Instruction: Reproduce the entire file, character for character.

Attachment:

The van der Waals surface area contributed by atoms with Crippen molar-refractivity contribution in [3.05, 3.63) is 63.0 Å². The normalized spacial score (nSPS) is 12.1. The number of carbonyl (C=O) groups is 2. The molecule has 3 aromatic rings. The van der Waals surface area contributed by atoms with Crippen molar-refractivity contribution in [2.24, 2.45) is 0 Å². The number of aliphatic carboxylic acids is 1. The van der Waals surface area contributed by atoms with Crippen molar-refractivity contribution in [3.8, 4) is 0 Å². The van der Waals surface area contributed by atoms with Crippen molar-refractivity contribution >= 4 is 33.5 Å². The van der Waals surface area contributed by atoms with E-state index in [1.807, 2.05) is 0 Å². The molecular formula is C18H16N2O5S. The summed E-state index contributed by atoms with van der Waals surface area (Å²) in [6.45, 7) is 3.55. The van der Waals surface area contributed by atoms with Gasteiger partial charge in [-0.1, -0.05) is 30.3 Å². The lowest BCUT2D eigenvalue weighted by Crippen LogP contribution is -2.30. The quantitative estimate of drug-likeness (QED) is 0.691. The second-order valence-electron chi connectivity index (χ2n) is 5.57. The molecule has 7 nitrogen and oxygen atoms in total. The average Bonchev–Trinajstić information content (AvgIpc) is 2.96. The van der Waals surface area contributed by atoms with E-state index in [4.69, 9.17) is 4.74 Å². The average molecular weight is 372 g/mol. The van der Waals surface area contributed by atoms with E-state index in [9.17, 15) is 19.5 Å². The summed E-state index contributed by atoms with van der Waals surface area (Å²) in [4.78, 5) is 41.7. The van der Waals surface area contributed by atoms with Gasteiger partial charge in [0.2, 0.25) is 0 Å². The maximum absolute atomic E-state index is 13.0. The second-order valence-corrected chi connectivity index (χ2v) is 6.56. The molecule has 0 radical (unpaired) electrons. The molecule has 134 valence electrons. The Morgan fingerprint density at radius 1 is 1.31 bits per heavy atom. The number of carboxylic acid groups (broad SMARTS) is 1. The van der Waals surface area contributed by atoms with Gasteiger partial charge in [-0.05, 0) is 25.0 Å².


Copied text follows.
The van der Waals surface area contributed by atoms with Crippen molar-refractivity contribution in [3.05, 3.63) is 63.0 Å². The normalized spacial score (nSPS) is 12.1. The number of carbonyl (C=O) groups is 2. The molecule has 3 aromatic rings. The van der Waals surface area contributed by atoms with Crippen molar-refractivity contribution in [2.24, 2.45) is 0 Å². The number of aliphatic carboxylic acids is 1. The van der Waals surface area contributed by atoms with Crippen molar-refractivity contribution in [3.8, 4) is 0 Å². The van der Waals surface area contributed by atoms with Crippen molar-refractivity contribution >= 4 is 33.5 Å². The van der Waals surface area contributed by atoms with E-state index in [1.807, 2.05) is 0 Å². The molecular formula is C18H16N2O5S. The summed E-state index contributed by atoms with van der Waals surface area (Å²) in [6.45, 7) is 3.55. The van der Waals surface area contributed by atoms with Gasteiger partial charge in [-0.1, -0.05) is 30.3 Å². The lowest BCUT2D eigenvalue weighted by Crippen LogP contribution is -2.30. The quantitative estimate of drug-likeness (QED) is 0.691. The second-order valence-electron chi connectivity index (χ2n) is 5.57. The molecule has 7 nitrogen and oxygen atoms in total. The average Bonchev–Trinajstić information content (AvgIpc) is 2.96. The van der Waals surface area contributed by atoms with E-state index in [4.69, 9.17) is 4.74 Å². The average molecular weight is 372 g/mol. The van der Waals surface area contributed by atoms with E-state index in [9.17, 15) is 19.5 Å². The summed E-state index contributed by atoms with van der Waals surface area (Å²) in [4.78, 5) is 41.7. The van der Waals surface area contributed by atoms with Gasteiger partial charge in [0.2, 0.25) is 0 Å². The maximum absolute atomic E-state index is 13.0. The second-order valence-corrected chi connectivity index (χ2v) is 6.56. The molecule has 0 radical (unpaired) electrons. The molecule has 134 valence electrons. The Morgan fingerprint density at radius 1 is 1.31 bits per heavy atom. The number of carboxylic acid groups (broad SMARTS) is 1. The van der Waals surface area contributed by atoms with Gasteiger partial charge in [-0.05, 0) is 25.0 Å².